Algorithm Accelerates Search for New Antibiotics
Hosein Mohimani, assistant professor in Carnegie Mellon University's Computational Biology Department, said the research found "that the antibiotics produced by microbes are much more diverse than had been assumed." The results can aid the fight against antibiotic resistance.
Carnegie Mellon reported last week that team of American and Russian computer scientists has developed an algorithm that rapidly searches databases to identify novel variants of known antibiotics, which can aid the fight against antibiotic resistance, Byron Spice wrote in a release on the university's website.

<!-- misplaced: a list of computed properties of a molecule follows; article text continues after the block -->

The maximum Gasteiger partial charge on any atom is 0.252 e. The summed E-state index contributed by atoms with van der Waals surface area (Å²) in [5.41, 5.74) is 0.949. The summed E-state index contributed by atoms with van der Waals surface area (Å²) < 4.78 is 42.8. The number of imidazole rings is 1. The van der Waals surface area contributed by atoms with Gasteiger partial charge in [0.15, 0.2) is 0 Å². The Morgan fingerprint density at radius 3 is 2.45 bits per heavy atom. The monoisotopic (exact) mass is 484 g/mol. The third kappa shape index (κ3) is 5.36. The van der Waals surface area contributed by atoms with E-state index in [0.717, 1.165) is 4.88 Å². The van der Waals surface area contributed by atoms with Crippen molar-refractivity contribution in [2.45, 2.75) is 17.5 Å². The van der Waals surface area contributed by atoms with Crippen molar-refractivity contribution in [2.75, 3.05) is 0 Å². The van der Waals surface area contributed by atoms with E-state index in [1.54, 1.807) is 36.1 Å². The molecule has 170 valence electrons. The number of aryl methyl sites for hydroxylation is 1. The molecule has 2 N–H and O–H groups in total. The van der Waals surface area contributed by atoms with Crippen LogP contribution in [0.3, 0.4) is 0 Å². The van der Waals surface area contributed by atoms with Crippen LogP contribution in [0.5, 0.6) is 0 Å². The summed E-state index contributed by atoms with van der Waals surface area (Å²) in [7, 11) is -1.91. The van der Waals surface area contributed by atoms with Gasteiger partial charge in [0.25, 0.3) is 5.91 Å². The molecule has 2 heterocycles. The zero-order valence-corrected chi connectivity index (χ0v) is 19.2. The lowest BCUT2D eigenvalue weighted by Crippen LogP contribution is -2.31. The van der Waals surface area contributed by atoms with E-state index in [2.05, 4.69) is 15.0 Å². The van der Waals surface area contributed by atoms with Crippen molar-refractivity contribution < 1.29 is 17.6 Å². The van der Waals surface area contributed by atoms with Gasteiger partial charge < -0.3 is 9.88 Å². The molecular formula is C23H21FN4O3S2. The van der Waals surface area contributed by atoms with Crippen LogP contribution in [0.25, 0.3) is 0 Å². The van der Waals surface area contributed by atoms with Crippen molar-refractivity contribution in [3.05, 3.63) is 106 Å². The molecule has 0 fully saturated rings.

The release explained that, in only a few hours, the VarQuest algorithm "identified 10 times more variants of peptidic natural products, or PNPs, than all previous PNP discovery efforts combined," as the team reported in the latest issue of the journal Nature Microbiology. It drastically reduces the time to conduct such a search, which previously might have taken hundreds of years of computation, said Hosein Mohimani, assistant professor in Carnegie Mellon University's Computational Biology Department.
"Our results show that the antibiotics produced by microbes are much more diverse than had been assumed," he added, saying VarQuest found more than a thousand variants of known antibiotics.
Mohimani and Pavel A. Pevzner, a professor of computer science at the University of California, San Diego, designed and headed the work with colleagues at St. Petersburg State University in Russia. The release says the U.S. National Institutes of Health and the Russian Science Foundation supported their research.